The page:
The Gospel According to John 3:22-36 [NLTse]

22 Then Jesus and His disciples left Jerusalem and went into the Judean countryside. Jesus spent some time with them there, baptizing people.

23 At this time John the Baptist was baptizing at Aenon, near Salim, because there was plenty of water there; and people kept coming to him for baptism. 24 (This was before John was thrown into prison.) 25 A debate broke out between John’s disciples and a certain Jew over ceremonial cleansing.26 So John’s disciples came to him and said, “Rabbi, the man you met on the other side of the Jordan River, the one you identified as the Messiah, is also baptizing people. And everybody is going to Him instead of coming to us.”

27 John replied, “No one can receive anything unless God gives it from Heaven. 28 You yourselves know how plainly I told you, ‘I am not the Messiah. I am only here to prepare the way for Him.’ 29 It is the bridegroom who marries the bride, and the best man is simply glad to stand with him and hear his vows. Therefore, I am filled with joy at His success. 30 He must become greater and greater, and I must become less and less.

31 “He has come from above and is greater than anyone else. We are of the earth, and we speak of earthly things, but He has come from Heaven and is greater than anyone else. 32 He testifies about what He has seen and heard, but how few believe what He tells them! 33 Anyone who accepts His testimony can affirm that God is true. 34 For He is sent by God. He speaks God’s words, for God gives Him the Spirit without limit. 35 The Father loves His Son and has put everything into His hands. 36 And anyone who believes in God’s Son has eternal life. Anyone who doesn’t obey the Son will never experience eternal life but remains under God’s angry judgment.”

Our reading begins with John the Baptist baptizing at Aenon. Aenon is a Greek word coming from the Hebrew term “ay-yin”. It means “spring” or “natural fountain”, and was identified as a place near Salem. Its probable location was near the Jordan River in the Wadi Far’ah valley, an area full of springs. ( You can see its likely location here, down the Jordan Rift Valley from Capernaum, and about 20 miles down the Jezreel Valley from Nazareth. Jerusalem would be just a bit off our map to the southwest, here.)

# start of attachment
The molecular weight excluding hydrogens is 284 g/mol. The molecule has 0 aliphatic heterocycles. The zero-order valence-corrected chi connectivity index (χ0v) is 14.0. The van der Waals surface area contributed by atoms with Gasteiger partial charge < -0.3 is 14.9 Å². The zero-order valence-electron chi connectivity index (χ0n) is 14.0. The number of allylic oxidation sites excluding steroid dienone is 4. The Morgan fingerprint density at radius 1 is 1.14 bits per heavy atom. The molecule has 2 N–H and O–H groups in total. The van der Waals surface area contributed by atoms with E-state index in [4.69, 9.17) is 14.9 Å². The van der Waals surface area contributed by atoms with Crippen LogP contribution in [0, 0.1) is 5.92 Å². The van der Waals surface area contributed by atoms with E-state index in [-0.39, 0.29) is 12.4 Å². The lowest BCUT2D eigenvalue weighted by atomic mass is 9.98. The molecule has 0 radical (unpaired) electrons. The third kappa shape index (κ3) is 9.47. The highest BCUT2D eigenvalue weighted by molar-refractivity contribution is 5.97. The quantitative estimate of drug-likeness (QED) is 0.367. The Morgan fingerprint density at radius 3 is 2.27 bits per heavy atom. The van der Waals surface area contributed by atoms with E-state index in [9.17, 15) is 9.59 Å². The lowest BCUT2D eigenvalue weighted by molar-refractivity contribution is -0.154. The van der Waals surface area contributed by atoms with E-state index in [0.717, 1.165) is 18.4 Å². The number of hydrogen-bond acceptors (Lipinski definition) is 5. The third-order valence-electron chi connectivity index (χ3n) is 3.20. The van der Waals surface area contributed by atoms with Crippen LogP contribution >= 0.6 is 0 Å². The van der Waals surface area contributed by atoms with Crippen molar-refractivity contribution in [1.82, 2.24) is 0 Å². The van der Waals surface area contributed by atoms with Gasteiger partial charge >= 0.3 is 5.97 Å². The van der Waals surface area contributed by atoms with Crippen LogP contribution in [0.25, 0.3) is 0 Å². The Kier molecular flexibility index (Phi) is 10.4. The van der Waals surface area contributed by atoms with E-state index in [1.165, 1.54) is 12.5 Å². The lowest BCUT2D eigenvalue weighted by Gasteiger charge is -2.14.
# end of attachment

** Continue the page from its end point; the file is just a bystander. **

The Gospel makes clear that (of course) this all took place before John was thrown into prison by Herod Antipas. (uuu Not Herod the Great who ruled over all of Judea, but his son, who only ruled over Galilee and the area east of the Jordan, here, called Perea.)

Some of John’s followers have come to him on account of a debate they were having with some religious folks. The discussion has left them concerned that people are leaving John to begin following Jesus. (Whom John himself had baptized, and whom John had plainly proclaimed as being the long-awaited Messiah.)

John replies talking about his relationship with Jesus using a marriage metaphor. “I’m just the best man,” John says, “Jesus the Messiah is the groom. I’m just glad to get to stand near Him and hear what He says. But the great Wedding is all about Him. I need to be seen less and less.”

John goes on to say how, as God’s Son, Jesus has come from Heaven, and so He can speak of heavenly things first-hand! And John ends pointing his followers to go follow Jesus, telling them – and telling us – that only after you have accepted the things that Jesus says, only then will you know that what He’s saying is true. I’ve heard it paraphrased this way: That sometimes you have to first believe to then be able to see.